Monday, September 17, 2012
“For the love of Christ constraineth us; because we thus judge, that if one died for all, then were all dead: and that he died for all, that they which live should not henceforth live unto themselves, but unto him which died for them, and rose again” (2 Corinthians 5:14,15 KJV).
We would do well to memorize, meditate on, and believe today’s Scripture, a wonderful encapsulation of the Christian life.
“I am crucified with Christ: nevertheless I live; yet not I, but Christ liveth in me: and the life which I now live in the flesh I live by the faith of the Son of God, who loved me, and gave himself for me. I do not frustrate [hinder, disrupt] the grace of God: for if righteousness come by the law, then Christ is dead in vain” (Galatians 2:20,21). We could not achieve righteousness (salvation) by our performance, and we cannot achieve righteousness (godly living) by our performance. If our performance was ever the issue (for salvation or godly living), “Christ is dead in vain [is (present tense) dead for nothing].”
Our Christian lives are really Christ’s life! “Christ liveth in me.” We live by His faithfulness, by His performance working in us. Compare “the Son of God… who loved me, and gave himself for me” with today’s Scripture: “the love of Christ constraineth [motivates] us… [Christ] died for all… [Christ] died for all… [Christ] died for them.”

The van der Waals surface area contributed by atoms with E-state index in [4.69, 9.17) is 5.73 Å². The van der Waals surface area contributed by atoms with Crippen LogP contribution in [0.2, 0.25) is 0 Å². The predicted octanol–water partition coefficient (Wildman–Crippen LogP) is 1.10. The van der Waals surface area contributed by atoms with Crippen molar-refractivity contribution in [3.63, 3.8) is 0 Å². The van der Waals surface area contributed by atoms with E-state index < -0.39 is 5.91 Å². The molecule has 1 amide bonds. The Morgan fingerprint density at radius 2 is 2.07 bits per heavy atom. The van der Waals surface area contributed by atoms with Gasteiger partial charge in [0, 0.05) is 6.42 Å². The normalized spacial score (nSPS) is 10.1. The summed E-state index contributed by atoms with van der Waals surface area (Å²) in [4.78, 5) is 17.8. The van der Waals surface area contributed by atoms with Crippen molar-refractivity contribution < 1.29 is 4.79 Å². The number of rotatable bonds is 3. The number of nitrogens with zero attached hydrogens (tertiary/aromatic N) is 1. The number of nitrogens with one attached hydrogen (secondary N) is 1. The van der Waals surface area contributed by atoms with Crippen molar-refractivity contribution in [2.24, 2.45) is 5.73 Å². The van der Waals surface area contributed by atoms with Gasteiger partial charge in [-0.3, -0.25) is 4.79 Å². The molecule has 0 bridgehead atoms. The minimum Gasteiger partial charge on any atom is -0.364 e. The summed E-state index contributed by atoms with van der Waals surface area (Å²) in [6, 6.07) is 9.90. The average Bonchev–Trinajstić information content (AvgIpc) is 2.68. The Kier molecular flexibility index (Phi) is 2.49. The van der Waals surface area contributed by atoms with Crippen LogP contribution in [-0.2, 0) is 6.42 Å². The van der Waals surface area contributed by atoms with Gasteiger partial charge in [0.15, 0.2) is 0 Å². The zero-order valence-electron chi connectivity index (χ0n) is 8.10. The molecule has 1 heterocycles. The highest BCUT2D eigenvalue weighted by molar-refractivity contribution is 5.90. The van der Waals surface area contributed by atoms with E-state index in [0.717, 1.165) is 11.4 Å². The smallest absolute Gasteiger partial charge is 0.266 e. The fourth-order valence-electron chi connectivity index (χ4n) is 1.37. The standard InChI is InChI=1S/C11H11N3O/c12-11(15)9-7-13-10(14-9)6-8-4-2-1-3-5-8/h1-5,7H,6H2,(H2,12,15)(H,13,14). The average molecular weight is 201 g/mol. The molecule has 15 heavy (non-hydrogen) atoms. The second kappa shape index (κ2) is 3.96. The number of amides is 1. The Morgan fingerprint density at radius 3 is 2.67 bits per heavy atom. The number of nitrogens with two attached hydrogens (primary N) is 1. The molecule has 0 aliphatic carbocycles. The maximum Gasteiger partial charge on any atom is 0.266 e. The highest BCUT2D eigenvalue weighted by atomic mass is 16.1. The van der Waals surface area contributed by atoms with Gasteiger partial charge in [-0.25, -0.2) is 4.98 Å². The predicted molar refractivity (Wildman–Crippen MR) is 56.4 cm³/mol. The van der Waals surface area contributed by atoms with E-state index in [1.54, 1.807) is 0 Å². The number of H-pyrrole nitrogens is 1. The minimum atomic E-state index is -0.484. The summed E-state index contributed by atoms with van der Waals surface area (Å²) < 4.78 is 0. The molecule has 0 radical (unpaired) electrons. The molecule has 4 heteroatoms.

God’s grace—everything that He has done for us on Calvary’s cross—teaches us: “Denying ungodliness and worldly lusts, we should live soberly [responsibly], righteously [acceptable to God], and godly [reflecting God’s values]” (Titus 2:11,12).
We who have trusted Christ are “new creatures in Christ” (2 Corinthians 5:17). Our lives should reflect this new position/identity. God died to save us from our sins, so why should we return to them? We should let Christ Jesus live His life in and through us, “to prove that good, and acceptable, and perfect will of God” (Romans 12:2). We do this by placing our faith in this sound Bible doctrine, which God uses to transform our minds, and then our lives!
“The flesh (always) straineth, Christ’s love (always) constraineth….”